British cellist Steven Isserlis enjoys a uniquely varied career as a soloist, chamber musician, educator, author and broadcaster. He appears with the world’s leading orchestras and conductors, and gives recitals in major musical centres. He has organised chamber music series for many prestigious venues, including London’s Wigmore Hall, New York’s 92nd St Y, and the Salzburg Festival. He also directs chamber orchestras from the cello in classical programmes. He has a strong interest in historical performance, working with many period-instrument orchestras and giving recitals with harpsichord and fortepiano. He is also a keen exponent of contemporary music and has given many premieres of new works, including Sir John Tavener’s The Protecting Veil, Thomas Adès’s Lieux retrouvés, three works for solo cello by György Kurtág, and pieces by Heinz Holliger and Jörg Widmann. His extensive discography includes two complete recordings of the Martinů cello sonatas with pianists Peter Evans and Olli Mustonen respectively. Since 1997, Steven has been Artistic Director of the International Musicians Seminar at Prussia Cove, Cornwall. He has received many awards, including a CBE in recognition of his services to music, the Schumann Prize of the City of Zwickau, the Piatigorsky Prize and Maestro Foundation Genius Grant in the U.S, the Glashütte Award in Germany, the Gold Medal awarded by the Armenian Ministry of Culture, and the Wigmore Medal.
The pianist Giorgio Koukl was born in Prague in 1953. In 1968 he moved to Switzerland (where he still lives), completing his piano studies at the conservatories of Zurich and Milan. He first encountered the music of Martin ů at a masterclass given by the composer ’s close friend Rudolf Firkušný. He has recorded all of Martinů ’s concertante piano works and is the only pianist to record all Martinů’s works for solo piano. Many of the early pieces, unknown and unpublished, required a great deal of scholarly effort to track down and prepare for performance. Not content with this, Koukl went on to accomplish the equally Herculean task of recording all of Martin ů’s songs with soprano Jana Hrochová. Without doubt, his contribution to our present understanding of Martinů’s early career is second to none.
Olli Mustonen has a unique place on today’s music scene, active as pianist, conductor and composer. He began to take piano lessons at the age of five; twenty years later, he received the Gramophone magazine Instrumental award for 1992 with his debut recording of Shostakovich and Alkan preludes. He has performed with many of the world's great orchestras, the concertos of Beethoven, Prokofiev and Bartók being especially important to him. In 2021, he became principal conductor of the Turku Philharmonic Orchestra in his native Finland, where the promotion of his compatriots' music (both past and present) is a priority. He is equally in demand internationally in this role, appearing with Camerata Zurich, the Prague Philharmonia and the Vienna Radio Symphony and many other orchestras.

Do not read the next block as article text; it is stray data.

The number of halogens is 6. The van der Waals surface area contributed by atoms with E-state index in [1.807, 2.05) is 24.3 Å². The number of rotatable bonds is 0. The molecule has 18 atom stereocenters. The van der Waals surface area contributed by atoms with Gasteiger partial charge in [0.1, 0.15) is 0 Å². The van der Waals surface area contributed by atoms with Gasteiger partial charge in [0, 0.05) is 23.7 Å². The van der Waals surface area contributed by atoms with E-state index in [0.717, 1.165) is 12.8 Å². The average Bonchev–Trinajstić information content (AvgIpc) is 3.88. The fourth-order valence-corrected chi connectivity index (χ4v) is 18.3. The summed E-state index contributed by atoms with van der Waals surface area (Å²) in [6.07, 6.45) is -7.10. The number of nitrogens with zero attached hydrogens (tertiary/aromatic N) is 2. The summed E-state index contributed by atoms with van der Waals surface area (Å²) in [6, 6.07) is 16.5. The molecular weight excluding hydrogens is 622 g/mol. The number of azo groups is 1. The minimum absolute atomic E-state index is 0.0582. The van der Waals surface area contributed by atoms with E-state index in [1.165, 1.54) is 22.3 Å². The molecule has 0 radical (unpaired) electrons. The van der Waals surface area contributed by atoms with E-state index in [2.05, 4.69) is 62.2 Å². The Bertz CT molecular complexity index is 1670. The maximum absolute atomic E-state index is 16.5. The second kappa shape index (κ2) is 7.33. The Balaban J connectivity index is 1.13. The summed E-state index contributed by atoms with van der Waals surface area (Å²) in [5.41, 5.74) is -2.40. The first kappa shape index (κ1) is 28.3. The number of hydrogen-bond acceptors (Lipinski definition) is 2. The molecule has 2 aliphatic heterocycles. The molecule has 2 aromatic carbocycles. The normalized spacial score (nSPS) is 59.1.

Mustonen began studying composition with the renowned Einojuhani Rautavaara in 1975. He has also acknowledged Martinů's influence on aspects of his compositional style. He has recorded the complete set of Martinů Cello Sonatas with Steven Isserlis, the set appropriately also containing Mustonen's own much-admired sonata for the instrument. In 2023, he released a recording of Martinů’s Third Piano concerto and welcomes any chance to promote Martinů's "endlessly fascinating" music.
Frank Peter Zimmermann is widely regarded as one of the foremost violinists of his generation. Born in 1965 in Duisburg, Germany, he started violin lessons with his mother when he was 5 years old. He later studied with Valery Gradov, Saschko Gawriloff and Herman Krebbers and is now regarded as one of the foremost violinists of his generation. He has performed with all the major orchestras of the world, including the Berlin Philharmonic, the Vienna Philharmonic, the Royal Concertgebouw Orchestra and all the big American orchestras. He is a regular guest at major music festivals, such as Salzburg, Edinburgh and Lucerne. Over the years, Frank Peter Zimmermann has built up an impressive discography and has recorded virtually all the major concerto repertoire. His recording of Martinů concertos on BIS was Recording of the Month for January 2021 in Gramphone magazine and appeared on its awards shortlist later that year.